Except in those cases when I make up fake words myself, I’m typically not comfortable using them, but I ought to apologize in advance: You’re probably going to hear the word “phygital” fairly frequently this year.
Indeed, the buzzword, describing the effects on physical environments as they adapt to the omnichannel world, came up in Kantar Retail’s freshly published 2018 retail predictions.
In that report, Bryan Gildenberg, Kantar’s chief knowledge officer, predicts that this year will largely be defined by a move among brick-and-mortar retailers to reinvent their physical spaces to reflect the transformative influence of the digital world on shopping and shoppers. This “wide-angle refresh” is more than just making space available to accommodate the expected increased utilization of the local store as an e-commerce warehouse and picking center; it involves rebalancing the entire store to better prepare to serve the changes consumers have undergone as a result of their worlds having taken a new trajectory in the digital age. That will affect everything from amounts and kinds of products in them, to the size and skills of the staff who work in them.
To a degree, “phygitalization” (I think I just did make that up) is something of a thread stitching together any number of events big and small, positive and negative, that are shaping the industry today. Albertsons, for example, noted recently that it anticipated a 30% decrease in competitive openings this year. That’s pretty significant, and can be explained by part by companies such as Kroger joining Walmart in new-store austerity. Investment that at one time might have been going toward constructing new sites—in Walmart’s case, hundreds and hundreds a year—instead is being used to address what’s going on inside the ones they already have.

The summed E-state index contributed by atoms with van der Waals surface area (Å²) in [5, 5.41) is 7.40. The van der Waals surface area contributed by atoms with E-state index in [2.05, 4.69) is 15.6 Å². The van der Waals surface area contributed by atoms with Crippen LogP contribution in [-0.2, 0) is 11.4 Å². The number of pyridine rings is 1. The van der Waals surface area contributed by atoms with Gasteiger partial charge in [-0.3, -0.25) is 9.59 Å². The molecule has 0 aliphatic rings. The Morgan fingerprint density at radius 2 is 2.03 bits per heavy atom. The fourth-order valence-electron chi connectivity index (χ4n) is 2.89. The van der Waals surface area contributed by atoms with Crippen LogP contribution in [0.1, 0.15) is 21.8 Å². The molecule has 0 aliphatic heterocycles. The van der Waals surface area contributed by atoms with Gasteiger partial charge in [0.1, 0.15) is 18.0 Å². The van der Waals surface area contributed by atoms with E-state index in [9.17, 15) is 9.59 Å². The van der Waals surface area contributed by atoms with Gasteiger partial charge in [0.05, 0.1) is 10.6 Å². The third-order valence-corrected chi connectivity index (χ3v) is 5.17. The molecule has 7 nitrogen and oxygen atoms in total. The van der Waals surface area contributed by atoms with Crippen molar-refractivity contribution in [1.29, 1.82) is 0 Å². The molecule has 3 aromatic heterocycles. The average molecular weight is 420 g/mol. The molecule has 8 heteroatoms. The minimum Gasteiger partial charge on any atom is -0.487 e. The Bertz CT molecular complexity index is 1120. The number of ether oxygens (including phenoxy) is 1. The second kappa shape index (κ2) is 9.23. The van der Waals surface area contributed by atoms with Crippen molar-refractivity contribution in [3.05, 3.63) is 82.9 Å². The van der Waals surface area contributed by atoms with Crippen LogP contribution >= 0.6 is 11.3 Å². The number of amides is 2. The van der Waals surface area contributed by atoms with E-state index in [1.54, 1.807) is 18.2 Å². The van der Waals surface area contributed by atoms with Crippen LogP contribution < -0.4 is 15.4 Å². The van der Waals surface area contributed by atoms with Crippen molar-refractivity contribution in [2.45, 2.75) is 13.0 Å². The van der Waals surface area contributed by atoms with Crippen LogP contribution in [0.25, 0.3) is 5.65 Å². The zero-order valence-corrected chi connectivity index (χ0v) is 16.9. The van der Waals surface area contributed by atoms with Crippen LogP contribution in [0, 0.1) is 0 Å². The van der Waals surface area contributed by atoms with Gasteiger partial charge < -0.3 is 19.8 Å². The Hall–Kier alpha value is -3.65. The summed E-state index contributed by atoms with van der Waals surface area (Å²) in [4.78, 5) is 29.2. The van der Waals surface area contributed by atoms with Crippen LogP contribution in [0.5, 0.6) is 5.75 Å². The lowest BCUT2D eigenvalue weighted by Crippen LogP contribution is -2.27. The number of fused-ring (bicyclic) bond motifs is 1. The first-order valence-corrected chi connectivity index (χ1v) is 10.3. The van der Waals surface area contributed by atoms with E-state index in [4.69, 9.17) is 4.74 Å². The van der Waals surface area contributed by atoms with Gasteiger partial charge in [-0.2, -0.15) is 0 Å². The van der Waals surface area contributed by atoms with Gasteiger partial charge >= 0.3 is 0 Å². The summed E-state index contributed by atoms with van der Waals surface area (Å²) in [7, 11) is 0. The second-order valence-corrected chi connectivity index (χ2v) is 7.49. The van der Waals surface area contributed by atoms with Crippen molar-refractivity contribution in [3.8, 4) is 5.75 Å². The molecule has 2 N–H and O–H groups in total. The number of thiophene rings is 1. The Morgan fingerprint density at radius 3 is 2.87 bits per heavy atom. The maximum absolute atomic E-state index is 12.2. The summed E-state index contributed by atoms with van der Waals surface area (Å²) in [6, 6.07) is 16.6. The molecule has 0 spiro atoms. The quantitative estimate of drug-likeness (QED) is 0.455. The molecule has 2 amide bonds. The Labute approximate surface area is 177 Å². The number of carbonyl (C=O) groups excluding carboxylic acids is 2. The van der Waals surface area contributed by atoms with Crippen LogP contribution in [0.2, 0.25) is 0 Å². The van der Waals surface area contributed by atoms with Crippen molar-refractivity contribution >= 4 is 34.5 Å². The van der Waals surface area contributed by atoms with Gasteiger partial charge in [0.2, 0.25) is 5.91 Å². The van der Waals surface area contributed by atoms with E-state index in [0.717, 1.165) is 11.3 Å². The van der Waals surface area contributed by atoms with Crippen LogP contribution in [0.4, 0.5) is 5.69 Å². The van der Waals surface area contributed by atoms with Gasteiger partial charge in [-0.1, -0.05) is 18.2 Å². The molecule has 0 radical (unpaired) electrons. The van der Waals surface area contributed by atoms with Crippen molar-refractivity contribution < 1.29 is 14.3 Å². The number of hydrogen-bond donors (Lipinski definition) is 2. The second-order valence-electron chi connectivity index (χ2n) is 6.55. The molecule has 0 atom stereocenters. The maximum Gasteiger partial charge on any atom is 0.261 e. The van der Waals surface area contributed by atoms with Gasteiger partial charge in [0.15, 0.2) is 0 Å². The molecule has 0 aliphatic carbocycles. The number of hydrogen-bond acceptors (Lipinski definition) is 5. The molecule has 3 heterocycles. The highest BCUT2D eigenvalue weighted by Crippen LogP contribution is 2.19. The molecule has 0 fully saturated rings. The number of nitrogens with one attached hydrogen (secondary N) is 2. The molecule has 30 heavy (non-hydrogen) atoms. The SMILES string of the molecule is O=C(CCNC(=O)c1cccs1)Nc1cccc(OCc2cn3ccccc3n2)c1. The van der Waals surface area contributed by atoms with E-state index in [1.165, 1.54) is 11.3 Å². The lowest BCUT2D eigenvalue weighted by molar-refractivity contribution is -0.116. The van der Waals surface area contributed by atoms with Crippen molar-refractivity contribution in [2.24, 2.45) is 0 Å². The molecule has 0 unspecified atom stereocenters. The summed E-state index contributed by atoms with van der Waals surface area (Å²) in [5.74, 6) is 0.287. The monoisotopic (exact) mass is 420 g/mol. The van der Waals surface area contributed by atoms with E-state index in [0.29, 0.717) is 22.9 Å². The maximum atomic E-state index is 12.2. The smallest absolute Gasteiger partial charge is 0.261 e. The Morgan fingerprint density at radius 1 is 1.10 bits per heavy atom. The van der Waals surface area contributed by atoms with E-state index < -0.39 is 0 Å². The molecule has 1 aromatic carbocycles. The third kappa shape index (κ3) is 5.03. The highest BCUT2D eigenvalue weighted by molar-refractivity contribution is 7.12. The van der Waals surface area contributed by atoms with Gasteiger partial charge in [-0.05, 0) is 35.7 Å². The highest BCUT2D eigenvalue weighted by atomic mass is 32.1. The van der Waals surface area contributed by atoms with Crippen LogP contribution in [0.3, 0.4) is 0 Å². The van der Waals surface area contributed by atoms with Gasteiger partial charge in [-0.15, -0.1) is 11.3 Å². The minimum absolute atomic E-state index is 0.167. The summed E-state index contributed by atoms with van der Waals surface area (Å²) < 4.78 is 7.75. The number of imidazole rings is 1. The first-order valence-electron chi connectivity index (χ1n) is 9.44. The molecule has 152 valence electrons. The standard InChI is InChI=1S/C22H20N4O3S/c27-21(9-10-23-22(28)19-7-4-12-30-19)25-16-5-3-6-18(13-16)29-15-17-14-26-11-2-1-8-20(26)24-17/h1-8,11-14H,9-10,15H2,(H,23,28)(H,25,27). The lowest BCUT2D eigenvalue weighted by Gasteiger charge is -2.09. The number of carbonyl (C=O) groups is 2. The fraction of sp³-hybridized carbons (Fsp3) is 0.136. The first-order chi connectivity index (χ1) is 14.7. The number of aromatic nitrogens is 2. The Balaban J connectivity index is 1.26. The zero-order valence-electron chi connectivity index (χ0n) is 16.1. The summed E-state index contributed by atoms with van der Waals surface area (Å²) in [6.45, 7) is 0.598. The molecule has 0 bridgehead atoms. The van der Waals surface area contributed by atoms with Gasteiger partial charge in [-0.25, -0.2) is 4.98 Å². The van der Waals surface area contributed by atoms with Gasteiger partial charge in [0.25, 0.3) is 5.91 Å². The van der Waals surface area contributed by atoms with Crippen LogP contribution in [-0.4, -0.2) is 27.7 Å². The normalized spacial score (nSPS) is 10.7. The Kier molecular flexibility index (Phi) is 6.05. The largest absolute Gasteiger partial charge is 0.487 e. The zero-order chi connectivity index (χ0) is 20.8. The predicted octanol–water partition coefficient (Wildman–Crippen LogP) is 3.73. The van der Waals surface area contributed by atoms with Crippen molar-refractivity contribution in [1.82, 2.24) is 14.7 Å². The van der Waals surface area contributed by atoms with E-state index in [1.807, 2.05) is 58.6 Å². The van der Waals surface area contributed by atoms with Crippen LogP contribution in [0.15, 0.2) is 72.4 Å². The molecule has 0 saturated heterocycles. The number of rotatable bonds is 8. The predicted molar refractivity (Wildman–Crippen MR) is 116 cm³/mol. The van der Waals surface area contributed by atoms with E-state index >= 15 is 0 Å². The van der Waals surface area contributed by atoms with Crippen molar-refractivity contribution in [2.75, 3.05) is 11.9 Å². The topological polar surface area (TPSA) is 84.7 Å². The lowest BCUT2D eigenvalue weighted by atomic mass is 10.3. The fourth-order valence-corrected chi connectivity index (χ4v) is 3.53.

Kroger in particular is making a huge bet this year on what it calls “redefining the customer experience” as an element of its Restock plan. The Restock initiative, announced in October, acknowledges that the company’s previous strategies are no longer relevant in the changed world and even its enviable accomplishments—for example, driving consecutive quarterly comp growth for 12 years, many of which were in excess of 5%—masked the fact that it hadn’t been keeping as close an eye on costs as it probably should have been, and was falling behind competitors in spite of its growth. Walmart, for example, wasn’t driving great comps, but was busy behind the scenes out-investing Kroger in digital and in-store service innovations.
With Restock, Kroger got the message. The Cincinnati-based company said it would boost the percentage of its fleet seeing changes inside from about 5% to 10% in a typical year to 20% to 30% over the next three years. Kroger said it would utilize its proprietary data to execute a “macro space optimization” of those stores that will likely result in a quarter of its categories decreasing in size; the integration of previously segregated natural and organic foods; the expansion of space devoted to growing categories, such as snacks and prepared foods; and the addition of technologies to help the store become more efficient and behave like the digital world it inhabits—such as the Scan, Bag, Go program headed to around 400 Kroger stores this year.
It’s ambitious, and can be risky if all those changes disrupt stores enough to rattle consumers. But it's probably going to be a necessity in a world where, according to Gildenberg’s description, growth in 2018 is coming from "uncomfortable places," with equally uncomfortable words to describe them.
The Basket Economics blog scans, weighs, prices and bags issues affecting food retailing and food retailers, by WGB’s Executive Editor Jon Springer. Tips and comments welcome at email@example.com or on Twitter (@_JonSpringer).